How to calculate a telescope's
magnifying power and f/ratio


MagnificationMagnification:

To change the magnifying power of any telescope simply change the eyepiece. Different eyepieces have different focal lengths, the shorter the focal length of an eyepiece, the higher the magnification. However, the eyepiece is not set to a given magnifying power, because its magnifying abilities are dependent upon the objective lens. So an eyepiece that provides a 16X magnifying power on one telescope, may provide a 50X magnifying power on a different telescope; it's all dependent upon the focal length of the given telescope's objective lens or mirror.

To calculate the magnifying power of any telescope you simply divide the focal length of the objective lens or mirror by the focal length of the eyepiece. Remember to use the same measuring units, eyepieces are generally sold by their focal length in millimeters, telescopes are often sold by their focal lengths in centimeters or inches. Don't forget to convert first!

Magnification=Focal length of the Objective/Focal length of the Eyepiece
OR
M = Objective f.l./Eyepiece f.l.

A Magnifying Challenge!

Let's say we have three telescopes. One is a Catadioptric type of telescope with a primary mirror that is 8" in diameter and has a focal length of 2000 mm. The second scope is a Refracting telescope that has a primary lens that is 60 mm in diameter and has a focal length of 800 mm. The third telescope is a Reflecting telescope that has a primary mirror that is 4" in diameter and has a focal length of 450 mm.

We have three eyepieces too. Each has a different focal length. The lengths are: 8 mm, 12 mm, 26 mm.

Can you calculate the various magnifying powers of the three telescopes described and how they will vary depending on which eyepiece you use?

for answers...
8 mm f.l. eyepiece
12 mm f.l. eyepiece
26 mm f.l. eyepiece

Catadioptric 2000 mm f.l.
8" diameter

?
?
?

Refractor
800 mm f.l.
60 mm diameter

?
?
?

Reflector
450 mm f.l.
4" diameter

?
?
?
Remember: M = Objective f.l./Eyepiece f.l.

 

f/Ratio: The f/ratio of a telescope is determined by dividing the focal length of the primary lens or mirror by the aperture (the diameter of that same lens or mirror). This number tells us several important things about a telescope. For example, the lower the f/ratio the faster the telescope is said to be; that basically means that it provides a brighter image than a similar sized telescope with a higher f/ratio. Yet, remember that there is always a tradeoff, by getting brighter images you loose some magnifying power. Telescopes with low f/ratios give wide-field images with bright star fields, they are good for viewing star clusters and faint nebulae. Telescopes with high f/ratios aren't quite as bright, but yield higher magnifications with narrower fields of view. They are ideal for planet viewing and splitting binary stars.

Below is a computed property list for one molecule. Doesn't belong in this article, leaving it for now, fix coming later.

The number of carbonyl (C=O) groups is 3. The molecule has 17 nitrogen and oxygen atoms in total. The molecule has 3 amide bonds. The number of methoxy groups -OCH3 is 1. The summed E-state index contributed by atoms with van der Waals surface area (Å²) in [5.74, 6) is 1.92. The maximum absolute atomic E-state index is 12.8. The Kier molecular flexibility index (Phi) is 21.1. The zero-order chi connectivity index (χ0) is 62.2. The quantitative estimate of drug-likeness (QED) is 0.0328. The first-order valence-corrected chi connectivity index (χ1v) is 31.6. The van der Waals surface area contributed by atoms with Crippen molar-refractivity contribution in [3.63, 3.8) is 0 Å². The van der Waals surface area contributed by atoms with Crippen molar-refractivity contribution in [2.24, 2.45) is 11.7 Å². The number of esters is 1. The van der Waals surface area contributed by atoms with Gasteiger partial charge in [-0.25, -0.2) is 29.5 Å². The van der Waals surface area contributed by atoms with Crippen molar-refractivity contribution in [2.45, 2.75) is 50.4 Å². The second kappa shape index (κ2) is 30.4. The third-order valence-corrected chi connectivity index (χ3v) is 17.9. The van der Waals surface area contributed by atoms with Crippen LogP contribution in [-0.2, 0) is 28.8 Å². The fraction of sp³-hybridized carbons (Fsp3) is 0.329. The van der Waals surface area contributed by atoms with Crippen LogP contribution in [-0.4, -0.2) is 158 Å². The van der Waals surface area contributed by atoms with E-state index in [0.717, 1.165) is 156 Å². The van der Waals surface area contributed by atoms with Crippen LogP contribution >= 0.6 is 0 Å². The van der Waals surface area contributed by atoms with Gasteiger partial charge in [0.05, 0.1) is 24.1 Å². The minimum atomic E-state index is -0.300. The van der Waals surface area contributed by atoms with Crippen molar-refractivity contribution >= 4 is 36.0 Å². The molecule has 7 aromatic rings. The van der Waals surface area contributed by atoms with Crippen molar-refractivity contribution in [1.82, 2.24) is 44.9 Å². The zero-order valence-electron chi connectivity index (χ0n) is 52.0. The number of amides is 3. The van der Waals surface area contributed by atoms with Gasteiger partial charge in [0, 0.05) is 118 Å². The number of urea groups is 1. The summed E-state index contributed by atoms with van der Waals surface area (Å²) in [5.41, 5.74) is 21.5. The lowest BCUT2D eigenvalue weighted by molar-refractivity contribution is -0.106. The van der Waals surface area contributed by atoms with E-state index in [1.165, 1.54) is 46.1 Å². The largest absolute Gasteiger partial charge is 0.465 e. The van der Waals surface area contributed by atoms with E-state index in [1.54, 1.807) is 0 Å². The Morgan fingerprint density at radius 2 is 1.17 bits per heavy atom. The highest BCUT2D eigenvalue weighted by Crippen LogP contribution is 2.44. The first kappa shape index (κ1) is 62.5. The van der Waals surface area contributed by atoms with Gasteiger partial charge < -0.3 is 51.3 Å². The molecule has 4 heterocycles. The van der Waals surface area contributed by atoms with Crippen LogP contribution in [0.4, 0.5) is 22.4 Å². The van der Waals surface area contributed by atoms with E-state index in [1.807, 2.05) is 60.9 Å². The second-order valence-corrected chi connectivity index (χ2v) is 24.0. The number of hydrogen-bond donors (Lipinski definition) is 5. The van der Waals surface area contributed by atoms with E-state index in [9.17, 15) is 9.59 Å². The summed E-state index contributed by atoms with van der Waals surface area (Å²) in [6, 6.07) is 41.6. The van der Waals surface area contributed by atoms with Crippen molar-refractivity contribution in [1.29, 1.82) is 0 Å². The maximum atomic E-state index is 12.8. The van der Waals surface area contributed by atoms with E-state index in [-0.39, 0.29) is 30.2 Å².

f/6 and lower would be considered fast, ideal for viewing faint nebulosity and wide field objects.

f7 to f/10 would be midrange. The compromise range, telescopes with f/ratios in this range do fairly good at both ends.

f/11 and up would be considered slow, but ideal for planetary work or studying binaries.

Again, when calculating f/ratios, remember to use the same units of measure. Don't divide centimeters by inches!

f/ratio = focal length / aperture
*AN IMPORTANT POINT* Remember that using f/ratios to compare two telescopes works best when things are equal otherwise. A 10 inch f/11 may very well give you much brighter images than a 4 inch f/6 because it has more light gathering abilities with it's greater aperture. A safer comparison would be comparing two telescopes of the same aperture, but with different f/ratios.
  • 1. Which would provide a brighter image an 8 inch f/10 or an 8 inch f/6?
  • 2. Which would provide more magnification, a 6 inch f/8 or a 6 inch f/5?
  • 3. Which would provide a wider field of view a 4 inch f/6 or a 4 inch f/4?

Answers

f/ratio Challenge!

Using the same three telescopes as above, calculate their f/ratios. Which one would be best for planetary studies? For studying nebulae?

Telescope
Focal Length
Aperture
f/ratio
Catadioptric
2000 mm
8 inches or 203 mm
?
Refractor
800 mm
60 mm
?
Reflector
450 mm
4 inches or 102 mm
?

 

 

 

Don't Scroll Any Further Down
Unless You Want To See The Answers! 

 

 

 

 

 

 

 

 

 

 

 

Answers!
Magnification Table Solution:
back...
8 mm f.l. eyepiece
12 mm f.l. eyepiece
26 mm f.l. eyepiece

Catadioptric
2000 mm f.l.
8" diameter

250 X
167 X
77 X

Refractor
800 mm f.l.
60 mm diameter

100 X
67 X
30 X

Reflector
450 mm f.l.
4" diameter

56 X
37 X
17 X
f/ratio questions:
  • 1. An 8 inch f/6 would provide brighter images than an 8 inch f/10.
  • 2. A 6 inch f/8 would provide greater magnification than a 6 inch f/5.
  • 3. A 4 inch f/4 would provide a wider field of view than a 4 inch f/6.
back to f/ratio questions

 f/ratio Table Solution:

Telescope
Focal Length
Aperture
f/ratio
Catadioptric
2000 mm
8 inches or 203 mm
f/9.8
Refractor
800 mm
60 mm
f/13.3
Reflector
450 mm
4 inches or 102 mm
f/4.4

back to f/ratio table

 


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Fairfield, Maine 04937
(207) 453-7668
info@northern-stars.com

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